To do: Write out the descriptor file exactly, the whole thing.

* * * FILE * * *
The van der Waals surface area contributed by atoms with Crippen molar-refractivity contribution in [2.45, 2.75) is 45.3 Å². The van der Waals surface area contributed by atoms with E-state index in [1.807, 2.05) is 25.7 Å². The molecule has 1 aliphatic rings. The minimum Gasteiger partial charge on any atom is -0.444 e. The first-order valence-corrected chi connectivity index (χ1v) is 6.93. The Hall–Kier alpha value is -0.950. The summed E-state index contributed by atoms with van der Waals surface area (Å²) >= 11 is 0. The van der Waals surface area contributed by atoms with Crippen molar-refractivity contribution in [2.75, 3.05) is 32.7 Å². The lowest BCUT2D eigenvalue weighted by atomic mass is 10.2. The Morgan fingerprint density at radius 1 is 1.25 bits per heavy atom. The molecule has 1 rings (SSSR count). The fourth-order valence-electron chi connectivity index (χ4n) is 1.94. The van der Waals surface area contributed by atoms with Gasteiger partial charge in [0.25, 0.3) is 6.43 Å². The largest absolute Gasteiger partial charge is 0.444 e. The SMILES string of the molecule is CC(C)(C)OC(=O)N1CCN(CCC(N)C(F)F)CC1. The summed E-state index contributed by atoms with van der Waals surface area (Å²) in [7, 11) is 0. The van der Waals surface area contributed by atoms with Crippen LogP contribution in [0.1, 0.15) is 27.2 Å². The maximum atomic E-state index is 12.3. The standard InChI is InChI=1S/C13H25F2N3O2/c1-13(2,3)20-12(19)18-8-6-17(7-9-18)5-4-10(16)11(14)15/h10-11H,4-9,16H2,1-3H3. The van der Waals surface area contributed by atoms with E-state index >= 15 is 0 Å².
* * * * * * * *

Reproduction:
The van der Waals surface area contributed by atoms with Crippen molar-refractivity contribution in [2.45, 2.75) is 45.3 Å². The van der Waals surface area contributed by atoms with E-state index in [1.807, 2.05) is 25.7 Å². The molecule has 1 aliphatic rings. The minimum Gasteiger partial charge on any atom is -0.444 e. The first-order valence-corrected chi connectivity index (χ1v) is 6.93. The Hall–Kier alpha value is -0.950. The summed E-state index contributed by atoms with van der Waals surface area (Å²) >= 11 is 0. The van der Waals surface area contributed by atoms with Crippen molar-refractivity contribution in [2.75, 3.05) is 32.7 Å². The lowest BCUT2D eigenvalue weighted by atomic mass is 10.2. The Morgan fingerprint density at radius 1 is 1.25 bits per heavy atom. The molecule has 1 rings (SSSR count). The fourth-order valence-electron chi connectivity index (χ4n) is 1.94. The van der Waals surface area contributed by atoms with Gasteiger partial charge in [0.25, 0.3) is 6.43 Å². The largest absolute Gasteiger partial charge is 0.444 e. The SMILES string of the molecule is CC(C)(C)OC(=O)N1CCN(CCC(N)C(F)F)CC1. The summed E-state index contributed by atoms with van der Waals surface area (Å²) in [7, 11) is 0. The van der Waals surface area contributed by atoms with Crippen LogP contribution in [0.1, 0.15) is 27.2 Å². The maximum atomic E-state index is 12.3. The standard InChI is InChI=1S/C13H25F2N3O2/c1-13(2,3)20-12(19)18-8-6-17(7-9-18)5-4-10(16)11(14)15/h10-11H,4-9,16H2,1-3H3. The van der Waals surface area contributed by atoms with E-state index >= 15 is 0 Å².